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Lethbridge Herald Newspaper Archives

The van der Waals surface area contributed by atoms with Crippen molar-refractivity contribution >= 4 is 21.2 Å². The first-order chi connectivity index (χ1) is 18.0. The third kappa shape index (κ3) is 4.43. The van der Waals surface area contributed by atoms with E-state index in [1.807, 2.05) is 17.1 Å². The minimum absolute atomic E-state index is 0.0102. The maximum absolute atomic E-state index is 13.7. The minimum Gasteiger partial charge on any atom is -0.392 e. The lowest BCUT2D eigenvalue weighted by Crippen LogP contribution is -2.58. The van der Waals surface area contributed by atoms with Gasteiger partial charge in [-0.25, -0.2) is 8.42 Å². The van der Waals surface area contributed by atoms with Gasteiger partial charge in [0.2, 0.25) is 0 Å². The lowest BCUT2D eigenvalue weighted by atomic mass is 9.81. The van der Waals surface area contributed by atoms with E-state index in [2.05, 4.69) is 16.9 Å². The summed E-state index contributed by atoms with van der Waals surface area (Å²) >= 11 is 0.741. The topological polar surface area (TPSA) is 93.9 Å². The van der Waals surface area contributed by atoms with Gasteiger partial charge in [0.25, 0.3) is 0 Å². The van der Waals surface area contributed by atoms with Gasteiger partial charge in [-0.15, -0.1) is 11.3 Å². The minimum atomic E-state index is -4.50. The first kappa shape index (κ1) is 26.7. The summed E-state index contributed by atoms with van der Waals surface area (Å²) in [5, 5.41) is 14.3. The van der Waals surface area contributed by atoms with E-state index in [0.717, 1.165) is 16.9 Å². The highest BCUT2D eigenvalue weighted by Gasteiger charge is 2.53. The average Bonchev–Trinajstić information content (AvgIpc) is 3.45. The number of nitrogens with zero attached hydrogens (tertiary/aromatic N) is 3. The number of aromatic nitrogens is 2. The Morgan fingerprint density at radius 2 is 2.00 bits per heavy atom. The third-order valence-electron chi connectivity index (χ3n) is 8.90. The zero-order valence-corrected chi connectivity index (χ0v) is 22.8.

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Lethbridge Herald, The (Newspaper) - August 26, 1972, Lethbridge, Alberta __________ Saturday, August 26, 1972 THE LETHBRIDOS HERAIO _ 8 How book reviews make or break books By A. Kent MacIJnugull, in Tim Wall Street Journal YORK Some blurbs for new books you'll never see in tlic publishers' ads: "Hero's a book so Iransccml- ently bail it makes as fear not only for tlio condition of the novel In tbis country, but for the country ilsclf.11 New York Times on Chandler Bros- surd's "Wake Up. We're Al- most There." "A contemptible example of tlie misuse of access to the public prints the starkest example of irresponsible pub- lishing lo come to our atten- tion." Saturday Review on William Powell's "The Anarch- ist Cookbook." "Eiglit hundred long and two Inches tliick, the book is an Imposing object that should find many uses. It could serve, for iastance, as a dead weight that could instant- ly sink a prosperous na-ycar- oltl author into the East River." magazine on Irving Store's "The Passions of the Mind." As these excerpt1; show, book reviews sometimes are as verb- ally violent as the bloodiest Western. Hut unlike fictional frontier sheriffs, book review- ers don't always get Iheir man. The unfavorable! New York Times review of lhe Jlrossard novel has practically shut off bookslore orders. publisher Richard Baron laments. Hut "The Anarchist Cookbook." which includes instructions to revolutionaries on how lo make bombs, is seeing into its fourth printing. "This is a highly con- troversial book, made by news reports and says pub- lisher Lyle Stunrl. "A view can't sell it, and a bad review canH kill it." Irving Stone's "The Passions of the a fictionalized biography of Slgrmmd Freud, nas off knocks from Time and oilier New York- b a s c rl periodiruLs ''reviews elsewhere have tfencnilly been and for a lime No, 1 on major hest-scller liMs, Explains Kenneth McCnrmick, Mr. Stone's editor at Double- day: "A good percentage of Stone fans and others buying the book don't read reviews or, if they do, arcn'l influenced by them." The response lo the reviews of these three books shows (hat tha relalionship between a book's critical reception and ils sales success or failure can ho mysterious and unpredictable. Mosl books, including Up. We're Almost survive bad reviews. A few. like "Tiie Anarchist can. Reviews can help novel- ists like Mr. Stone become pop- ular, but, once the authors have mode their reputations and won large, loyal fallowings, bad re- views hurt their egos more lhan their royalties. Editors don't always know which books will be important. Kalph Nader's "Unsafe at Any which launched the consumer-protection movement in 19G5> was ignored by Life, Time, Newsweek and most newspapers. An enthusiastic reviesv in the New York Times was buried at The end of a col- umn on books alxnil auto rac- ing and sports cars. John Leonard, who became editor of (he New York Times Book Review after a slinl as one of the paper's daily review- ers, claims Times clout is over- rated. "Any late night TV talk- show can sell more books than the front page of the he insists. when art, theater and dance critics judge Picasso, Olivier and Nureycv on their art alone? "In the literary world, money is equated with be wrote, "A novelist may per- form many abnormal, illegal, or antisocial acts. He may ad- mit to homosexuality, ulcohol- ism, addiction lo drugs, a chant for mistresses; he may beat his wife and kick small animals; and somehow this is acceptable, even colorful, and somehow it enhances the liter- ary image, But money, never money, the root of all evil including evil reviews." Jacqueline Sus-inn, author of the best-selling "Valley of the Dolls" and "The Love Ma- charges Uiat reviewers have a vested interest in knocking big money novelists, "You never make a name for ycursel f by n g good views, but. by being caustic and turning a phrase at the author's she says. "Why should some guy who's never written anything more in his life than a book on bird watching in Africa, and sold 27 copies, he assigned to review a by Loon Uris? There's built-in jealousy, envy, spite in that kind of system." Envy ami spile seem endem- ic in New York's tight little lit- erary world. "It's a basket of crabs everyone biting at one says author and sometime reviewer Gay Talese. "People who write, publish anil edit hooks have enormous egos and thin skins." Two men who seem to fit that description arc Wilfrid Sheet! and Norman Podhor.elz. Mr. Shecd is both a novelist and book reviewer. Mr. Potihoretx is both an author and editor of Commentary magazine. When Mr. Podhoretz's autobiography, "Making appeared a few years ago, Mr. Sliced gave it a rebounding knock in the Atlan- tic, Soon after, he recalls, a fi-iond told him Mi1. Podhoictz had declared tiu'tt Commentary voutd henceforth ignore Mr, Shell's books, Noruxmse, retorts Mr. Pod- hovetz. "Sheed's piece was a completely indefensible hatch- et job, but the main reason we haven't reviewed his novels is that he's a fifth-rate novelist and we don't ordinarily devote space to the kind of lightweight fiction be novels, "f never review a bad lirst novel Irwranse I believe ev- ery writer is entitled lo a sec- ond says John Bark- bam, whose reviews are syndi- cated to some 4tt daily news- papers by the Saturday Re- view, But Charles Monaghan, ed- itor of Hook World, which is published by the Washington Post and the Chicago Tribune, tliinks "coddling a first novel isn't a wiso idea for the future of the genre. Seventy-five per cent of all novels published shouldn't see the light of be declares, "A good tanning once in a while leaches a les- son and helps discourage peo- ple from publishing crnp.'1 A few first novels succeed despite critical apathy or hos- tility. Joseph Heller's "Catch- 22" caught on in tho face of a New York Times three-para- graph review that complained that the Second World War novel "gasps for want of craft and sensibility" and is "repeti- tive and monotonous." More recently, first novelist Erich Segal hit the jackpot with "Love Story" despite mix- ed reviews. Time ignored lhe book until after it became a bestseller, aixl News week said it "skips from cliche t o cliche- with an abandon that vriuld chill even the blood of a Tri'e Romance editor." Book reviewing isn't a par- ticularly lucrative trade. Re- viewers for most newspapers except the very largest get only the book and a byline. The same for lhe scholars who re- view for Library Journal. The Nation pays to for a re- view, the New York Times to and Life magazine Many newspaper reviews bear such a close resemblance to publicity and jacket copy (bat publishers suspect the re- viewers didn't open their free copy. Kven big league review- ers are sometimes so accused. After a Saturday Review re- viewer five times rnisi den tilled the protagonist of D a 11 o n Trumbo's reissued novel "John- ny Got His Gun" as Johnny, a reader wrote In to point out that the hero's name is actual- ly Joe. A Harper's review of Peter Matthiesrcn's "At Play in the Fields of the so garbled the novel's plot that one reader c om pi ai ncd the rev ie wcr d id little except fumble through the and a second charged that the reviewer "demon- strates unmistakably that hasn't even read the book." Harper's ran the letters and this note from the reviewer, Roderick Cook: "I have }ust reread the book that 1 thought 1 had read, and am appalled that 1 could have blundered carelessly in re- porting the plot as I did. I would like to apulogixe un- equivocally to Mr- Matlhic.s- sen and his publisher's; and I would like lo refer anyone who has been misled by my review to the letter informed reviews of this book that have appear- ed elsewhere." One reviewer, Gerald Walk- er, says he has skipped parts of some book-; in "sheer solf- defcnse, You don't have to read all of a bad book to know it's bad." he declares. But most re- viewers claim to read every word, "I dor.'l skim or skip." says Barbara Bannon a Pub- lishers' Weekly editor and re- viewer o c an zip t hrou gh three novels in a single after- noon. Few reviewers admit having tak en speed-read ing i as truc- tron. "1 wns spoed-readim: n decade before these courses came irAo boasts Mr. Barkham of the Saturday Review vSyndicate. Mr. Bark- ham grinds out a weekly quota of four to five book reviews and an 800-word author inter- view. "I work seven clays a e e k and even take books along on he says. "If f didn't have lo read books for the job, I'd read them for plea- sure." That may be, but without good reviews an uneslabli.shed author can't always get a talk show Inviiattoii. Publisher Da- vid. McKay attributes the enor- mous success of "Everything You Alwnys Wanted to Know About Sex But Were Afraid to Ask" largely (o author Da- vid Kcubcn's TV anrl radio ap- pearances. Rut until Life reviewed the book a month after publication, "wr couldn't anyone on TV or radio lo touch rc- cnlls Iho publisher's publicity director, Carolyn Anthony. "Life- gave the hook respec- tability find rcalfy made it." On the other hand, Li fa hasn't been able lo unmake books by already established "big money" novelists like Ir- ving Wallace. When Mr. Wal- lace's "Tho Seven Minutes1' ap- peared, Life instructed its re- viewer to review the novel without first rending it. "If Wallace can j.rll n book to a foro ho writes it. why shouldn't a reviewer review it before hn reads asks David Soher-, Iho reviews editor. Tfio sneering review ro- may have .struck Mr. Srhprnian and Mfo renders as funny, but not Mr. Wallace. In n subsequent polemic against book re viewers, he posed tho Why should a book rnvicwfT impugn lhe inolivos and talent of wealthy writers, Nor did Mr. Podhoretz find sp.-icc for a favorable review of "To An Early a novel that contained a character wilh a remarkable resemblance lo Mr. Podhorctz himself. M r, Fcxlhoi-clz rejected a favorable rev by a respected free lance critic and substituted an unfavorable review by a Com- mentary editor. Nothing unto- ward about that, Mr. Podhorctz assures a questioner: "It wasn't that we disliked the book but lhat we disliked the review, ft was stylistically pretentious, substantively banal arid unintelligent about the novel's Jewish content." The rough handling o( Chandler B r o s s a r d's novel, "Wake Up. We're Almost was the work of an alleged personal enemy. The reviewer who labeled the book "tran.sccndcntly was Ann- tolo Broyard, who, it turns out, once was author Brossard's closest friend and was best man at bis wedding in 194R. Soon afterward the two fell out, and Mr. Brassard's first, novel, published in 1051, contained a conlemptiblo character .said to based on Mr. Broyard, Ac- cording to Mr. Rrossard, Mr. Broyard evened lhe score 20 yenrs later with his demolition job OH Mr. Rrossard's fourth jiovcl. Mr. Broyard denies that any animosity for Mr. Rrossard in- fluenced his judgment on "Wake Up. We're Almost. There." John Ixionnrrl, the ed- itor the Times Book Review, which published tho, review, says he didn't know the nu-ji were anjiiaitiled. "1 have no doubUs about Broyard's in- he says, "hut it may have been a mistake (or him lo review this hook, because his review was subject to misinter- pretation." Many reviewers refuse lo re- view books, they think nre bad, though for varying reasons. Critic Lionel Trilling rend Ir- ving Stone's "The Passions of the Mind" hut declined to re- view it for the Times Book Re- view on lhe ground It wasn't worth bis lime, Waller Clem- mis, a TiniCA stnff reviewer and of energy to fulminate against bad hooks.1' Gay Talese says lie's "in such sympathy with writing, and lhe difficulty of writing, that f respect anyone who can finish a book. If I rlon't like a book, I recognize my reasons might be very personal and nol worth putting in writing for other people In Mast reviewers arc particu- larly loatJi to cut down first Travelling days are done Pholo by Walter Korber Money makers and making money The Voice Of One -By DR. FRANK S. MORLEY University in the Canadian wilderness T ASKED a student w h o bad won a popularity contest how she liked uni- versity. "Most of it is she re- plied. She was very vague as to what she meant. Were the subjects unrelated to life? Any subject that is well taught must be related to life. Was ihe teaching life- less? Any dull, unenthusiastic teaching is irrelevant Perhaps she meant that to bo a good cook one does not need history or a knowledge of the English language or geol- ogy. In that case she sounds like the man said he didn't know why his wife had gone crazy since she not been out of the kitchen in twenty years. Surely an ed- ucated man is more than a mere techni- cian. David Truman expressed, the fear that the American educational system was in grave danger of turning itself into a factory for lhe production of specialists, technicians, and fact collectors, making a mature understanding of lumself and his environment increasingly difficult I o achieve, (or, in other words, a liberal ed- ucation j. Possibly she felt the lack of personal teaching by the able professors. Imperson- ality is a serious fault of the modern uni- versity with its huge numb era, but the sit- uation is sadly aggravated by the pre-occu- pation of professors and lecturers with the paper work and committee work of their departments, not lo mention the pressure put on them U> write books and articles regardless of whether or not they have anything to say. She may have suffered from the modern delusion that every class and subject should be thrilling and make one's spine tingle. Another student told me thai all study should be exciting and when T sug- gested lhat every Job and discipline In- volved drudgery he became downright in- sulting. No man loves his work who will not put up with the drudgery involved and his willingness lo accept ihe drudgery measures his love. Or.o serious problem U that very few people have any idea what education is. Surely the acquiring of knowledge should be, not lo create a lumber yard, but to cultivate, train, and enrich the mind. Any- one without this purpose should not be at university as Dr. Samuel Johnson declared regarding the expulsion of six students from Oxford, "What have thsy to do at a university who are not willing to be taught, bat will presume to teach? I believe they might be good beings, but they were not fit to be at the University of Oxford." Another problem is the lack of unity In knowledge which denies the very name and nature of a university. Cardinal Newman in defining the nature of the university said, "In the nature of things, greatness and unity go together; excellence implies a center." This unity is lost today both in subject matter and in the pattern of living. A university is no longer a community as was its original intention. Also universities have become pagan and secular institu- tions, only a few members of which iani religious faith, This may be the under- lying cause of the popularity of drugs and esoteric cults an effort to find a unity between conscious and subconscious life as veil as between individuals, society, and their world. As Arnold reflected on him- self looking down at the Carthusian mon- astery, "Wandering between two worlds, one dead, the other powerless to be bora." So the modern universitv. A better world in the offing By Jane Hnekvale Bloom, B former New York Post reporter, introduces in- dividuals who now, or somo lime or another, have through their presence given Wail Street Ihe color it has in lhe eyes of ils beholders. 'There is Alfred Cmvlcs, who tried to prove financial advisers frauds and devised bis own market system: Phil and Jerry sreni lo perpetrate ttic idea, that foolr- have always been o Hrjpf ploitcd and rightly so. ilA n "Rogues lo Riches" hy Murray Illoom (Lonp- mnn Canada Limited, 3S2 psfirs, S8.7r.l. TVIONKV omnipotent com- modily. How to get il, lo keep it and lo lose it is a pcr- pclual riddle lo many, a lifo style for a few In Rogues lo Riches, Mr. eyeing each other with mis- trust, trying I" outsmart them- selves on an unpredictable market. Nietzsche said that "the lie is a condition of life." It seems, reading this hook, that money Is too, no matter in what way obtained. fo Hiches also ex- 'T'HOSE of ui whose daily occupation Is involvement with the news, interna- tional, national and local, sometimes find our work overwhelmingly depressing. Is there no way out of this disastrous maze we ask? Is there no good news, nothing that gives us firm and abiding hope? Must the wires spill forth day after day, week after week, and forever, their grisly tales of killings, bombing, starvation, racial hatreds, drugs, murders, social unrest, and constant bitter dispute? There is so little to he cheerful about that some newspapers have taken to plac- ing what there is in a special box, drawing the attention of tortured readers to that small happy event which some reporter has been assigned to find amid the welter of gloom and disaster. The bad news persists in taking over the headlines, not because newspaper report- ers are sensational, but because the news IS bad and the public has a right to know what it is, whatever it is. To those of us who have lived in a less agitated age, the world in which our chil- dren will mature is frightening in its un- certainly, in its lack of promise, and sta- bility. How can the world go on, we won- der, as our failure to come to terms with humanity Itself and with the earth we all share, becomes more apparent every day? Some words of encouragement come from one of the most highly respected newspaper men of today, columnist James Reston of the New York Times. In ad- dressing the graduating class at Stanford University in Palo Alto, Calif., this year, Reston pointed out the wide gulf separat- ing the world which was lu's as a young man, and that of the youthful college grad- uate of today. He, and others of his gen- eration, said Reston grew up in "a world of ideology and authority. We had wars you could believe in, if you didn't know too much. But now we have Vietnam, and managers instead of leaders and no ideol- ogy and no authority and far less ignor- ance than before." One might dispute Mr. Reston's state- ment on "ideology and authority." or at least qualify it. But there is no dispute to accept Hie uc'.vs of cnir our statesmen arid leaders and teachers, by at- tempting, not always successfully, to fol- low their moral precepts, their established code of ethics and human relationships. There was much that was wrong with was taught then and the young peo- ple of today are finding out what it is. They have a great advantage over us, be- cause they are not ignorant as we were. They know that something is dreadfully askew in a world where millions live in poverty, where injustice and cruelty pre- vail even in a so-called enlightened society, where racial prejudice continues fo exist, where Christianity has not made true Christians of most of us, They are ques- tioning the world as those of Reston's gen- eration and mine never did, and they aro questioning it because they know more about it. And with the questions, the moral confusion, the fear, there is already ground for hope, because young people, and even old ones who are not yet old enough to view their own youth with rose-colored glasses, are beginning lo know that "soma strong tides are running towards accomo- dation between classes, regions and races In our own country." "We says Reston, "a long way from a decent and honorable arrangement between the poor and the rich at home and abroad, but at least we are beginning to talk in this country about the funda- mental questions of life more lhan before not only about the relations between the nations, but between husbands and wives, parents and children, teachers and students, preachers and parishioners, labor and management, black and white." We are, in short, facing the truth about ourselves and our world, and finding it extremely painful. But it should not make cynics of us because the going is rough; we should not give in to hopeless despair because we cannot see Uie light at the end of the tunnel. In our fumbling, myopic way, we are trying to right some of the wrongs, alleviate some of the suffering, come to terms wilh our prejudices, our hatreds, our unreasoned end often totally mis- guided beliefs. The world ahead will be a better one, simply because so many human "The Time Is Never Hipp" hy II. C. Classen (Centaur Press. S3.SO paper, 256 1JBHK is a collection of 2fi essays written and com- piled liy Mr. Ch-M-u. They cover a wide range of although most nrn centred arouncl .social issues of one kind or aiirjllier. M's a useful book lo read he- rrmse one rnn never loo ninny opinions on such things a.s religion, social cnndilimvs, sex, youlh, do. Although the reader mk'ht (and in somo rases, will like- ly) disagree wilh lhe aulhor on how lie sees certain fundamen- tal issues. Mr. Classen doesn't seem (o bo Irying to convince people thnl hi-, views hole) tho answer [f> Ihesc1 hnsir hut rather, lie H hoping In pro voko fhoughl ami discussion, RON CALDWEI.Ti has made millions in an invest- ment advisory capacity: intelli- gent Jonathan Iloldcn set np a trust in 1915, which will make ils master of fivo qunlrillion dollars in Sflfl years. T h e r e is the whom Cicxl (iviiiils lo use his visions for money making so ho only Irics bis luck for one hour n day. One nicclx gamblers, who made Ilioir money hy hook or crook, hung on lor n while, lived in style and died miserably; others who existed like paupers and HI perplexed relatives wilh millions. With all these rascals of wealth, one finds it hard to be- lieve that the whole world is helping Ihem to get richer still. Til? impression lhat Wall Slrccl muM he a lerriblc place, filled wilh prcwly people, is perva- sive. and suckers hero keep jealous company, always plains about market letters and s c r n t i ni'zes all kinds of analysis, who would like to hut don't really know for sure how to get rich. The broker appears the shrewdest of the vicious circle, never risking his own money, thriving on commissioas and only losing now and (hen the poor mnn's pride his reputa- tion. Schools have sprung up which attempt to leach how to make an honest buck al the slock market- They have impressive attendance Iheir resulls nevertheless ;ire limited. The book is nn atlempl In bring ne.nror Iho characters of ccrlain money makers in our society. It i.s immensely read- able, especially for (hose inter- ested in (he stock market. The interprel.ition of different tech- niques, formulas and gim- micks, the tips and ideas of Wall Slreot insiders mighl even induce you lo play the market knows, hopefully make you millions richer. HAN'S SCHAUFL with "far less ignorance than before." He .beings now know and protest against the is quite right In maintaining that his gen- eration and mine were all too ready inadequacies of the old one. All is not yet lost. The population groivth issue The Great Falls A slower population growth pattern is ad- lion's population, which grew from 76 mil- lion in 1000 to 205 million in 197D, will visable for the U.S., n 24-member com mission created by Congress, reported re- cently. "We have found no convincing argument for conlinued national population the commission, headed hy John D. Rocke- feller III, said. "On the contrary. pluses seem to be on the side of slowing growlh ajid eventually stopping It altogether." The commission said slower population growlh can conlribule lo lhe nation's sbil- ily to solve its problems by providing an opportunity lo devote resources to the quality of life rather than ils quanlily. The commission explained that Ihe na- grow lo 271 million by 2000 if families have only two children on the average and im- migration continues at current levels. If families average three children, (lie popula- tion at the end of the century will be 322 million. In 100 years, a two-child family average will result in a population of 350 million while a three-child family average would give Ihe nation a population of nearly one billion. Thoughtful Americans will want to con- sider what a otic billion population would mean. One billion means adding the pres- ent population of tho ration lo that of China. ;